The 2021 Dodgers were thin. Injuries played a large part, including Edwin Ríos needing shoulder surgery after a horrendous 4-for-51 start. The bench mob of Beaty, McKinstry, Ríos, Neuse, Luke Raley, DJ Peters, Zach Reks, and Keibert Ruiz — the planned depth heading into the season — hit a combined .208/.286/.353 in 655 plate appearances, with only Beaty providing a wRC+ above 89.
It’s not to say the Dodgers offense collectively was bad. They still led the National League in runs scored for a fourth straight season. It just wasn’t nearly as deep as in previous years. They were buoyed in 2021 by in-season additions Trea Turner, who played at an MVP-level with Los Angeles, and Albert Pujols, who thrived in a specialized, lefty-mashing part-time role. But they also got a sub-replacement-level 180 plate appearances from in-season acquisitions Billy McKinney, Steven Souza Jr., Yoshi Tsutsugo, and Andy Burns.
Souza, McKinney, Burns, and Raley combined for 17 games and 13 plate appearances in the playoffs, during which the Dodgers scored two or fewer runs in half their games and were eliminated in the NLCS.
They need more depth.
Back to the current 40-man roster, the non-starting depth chart begins with Barnes, Beaty, McKinstry, and Ríos, with expectations for the latter likely in need of tempering in his first year back from shoulder surgery. After that, it’s Raley and four prospects added to the roster in November. Outfielder James Outman is likely the most major-league ready of the group, and shortstop Jacob Amaya’s defense worthy of a look.
But they also added infielder Jorbit Vivas and infielder/outfielder Eddys Leonard. Both are fine prospects with presumably bright futures, but they also have a combined 64 games of experience at High-A, their highest minor league level. To expect anything from those two in the majors in 2022 is a stretch, so the Dodgers at the moment have a functional 38-man roster instead of 40, including only 16 position players.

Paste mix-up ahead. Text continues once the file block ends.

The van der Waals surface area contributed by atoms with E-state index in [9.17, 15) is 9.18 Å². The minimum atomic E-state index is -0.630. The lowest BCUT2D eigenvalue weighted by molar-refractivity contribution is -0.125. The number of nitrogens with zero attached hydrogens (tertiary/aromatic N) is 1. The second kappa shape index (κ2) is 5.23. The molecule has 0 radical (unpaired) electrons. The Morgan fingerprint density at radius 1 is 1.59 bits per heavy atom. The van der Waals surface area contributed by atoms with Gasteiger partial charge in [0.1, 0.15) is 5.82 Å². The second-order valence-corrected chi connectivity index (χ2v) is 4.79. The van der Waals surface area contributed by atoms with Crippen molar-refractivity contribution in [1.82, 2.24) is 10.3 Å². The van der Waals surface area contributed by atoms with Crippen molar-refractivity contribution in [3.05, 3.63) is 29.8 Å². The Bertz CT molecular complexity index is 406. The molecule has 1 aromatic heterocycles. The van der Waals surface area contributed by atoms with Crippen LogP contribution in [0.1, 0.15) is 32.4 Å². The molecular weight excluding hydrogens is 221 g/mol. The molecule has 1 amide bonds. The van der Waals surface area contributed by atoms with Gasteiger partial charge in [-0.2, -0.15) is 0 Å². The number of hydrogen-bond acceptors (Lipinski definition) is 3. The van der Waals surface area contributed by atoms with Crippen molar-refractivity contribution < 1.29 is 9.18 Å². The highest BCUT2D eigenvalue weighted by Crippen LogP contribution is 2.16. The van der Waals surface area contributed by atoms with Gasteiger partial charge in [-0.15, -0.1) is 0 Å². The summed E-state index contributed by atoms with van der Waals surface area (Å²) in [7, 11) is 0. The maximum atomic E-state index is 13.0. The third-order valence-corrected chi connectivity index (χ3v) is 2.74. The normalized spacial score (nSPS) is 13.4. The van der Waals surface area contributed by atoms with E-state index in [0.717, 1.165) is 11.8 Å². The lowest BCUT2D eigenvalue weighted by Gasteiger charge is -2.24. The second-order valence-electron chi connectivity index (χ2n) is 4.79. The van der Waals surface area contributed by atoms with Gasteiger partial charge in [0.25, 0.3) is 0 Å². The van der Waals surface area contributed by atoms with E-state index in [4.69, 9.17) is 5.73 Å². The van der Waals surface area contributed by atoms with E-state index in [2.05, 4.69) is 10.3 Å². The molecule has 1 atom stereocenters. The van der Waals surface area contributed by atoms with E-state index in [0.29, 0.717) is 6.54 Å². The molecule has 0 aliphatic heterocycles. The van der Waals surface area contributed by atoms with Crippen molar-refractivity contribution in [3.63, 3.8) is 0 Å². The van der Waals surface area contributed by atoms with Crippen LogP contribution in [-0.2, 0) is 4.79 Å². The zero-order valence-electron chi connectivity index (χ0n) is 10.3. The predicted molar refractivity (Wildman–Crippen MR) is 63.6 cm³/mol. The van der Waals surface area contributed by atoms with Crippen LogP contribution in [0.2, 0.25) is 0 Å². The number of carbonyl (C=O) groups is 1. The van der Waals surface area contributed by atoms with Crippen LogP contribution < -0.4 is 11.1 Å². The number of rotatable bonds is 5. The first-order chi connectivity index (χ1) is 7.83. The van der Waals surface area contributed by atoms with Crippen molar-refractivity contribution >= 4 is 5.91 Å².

Say it with me, again: the Dodgers need more position players.
Luckily, there are plenty of them still available.
Going back to MLB Trade Rumors’ top-50 free agent rankings as a rough guide, the pitching side already saw 16 of the 19 starting pitchers already find homes for 2022 and beyond. But there are plenty of hitters left on the market.
Of the 23 position players listed in MLBTR’s top 50, only nine have signed. Five of the top six bats on the market are still free agents, with only Corey Seager signing before the lockout.
Carlos Correa is the top free agent on the market, by virtue of behind a much better defender and five months younger than Seager, who got $325 million over 10 years from Texas. Correa’s potent bat and defensive prowess might make the Dodgers more willing to wade in those deep waters than they were with Seager. But such a move would have to consider that in Correa’s last two games in Los Angeles, a full Dodger Stadium crowd several times loudly suggested he fornicate with himself for his role in the 2017 Astros sign-stealing scheme.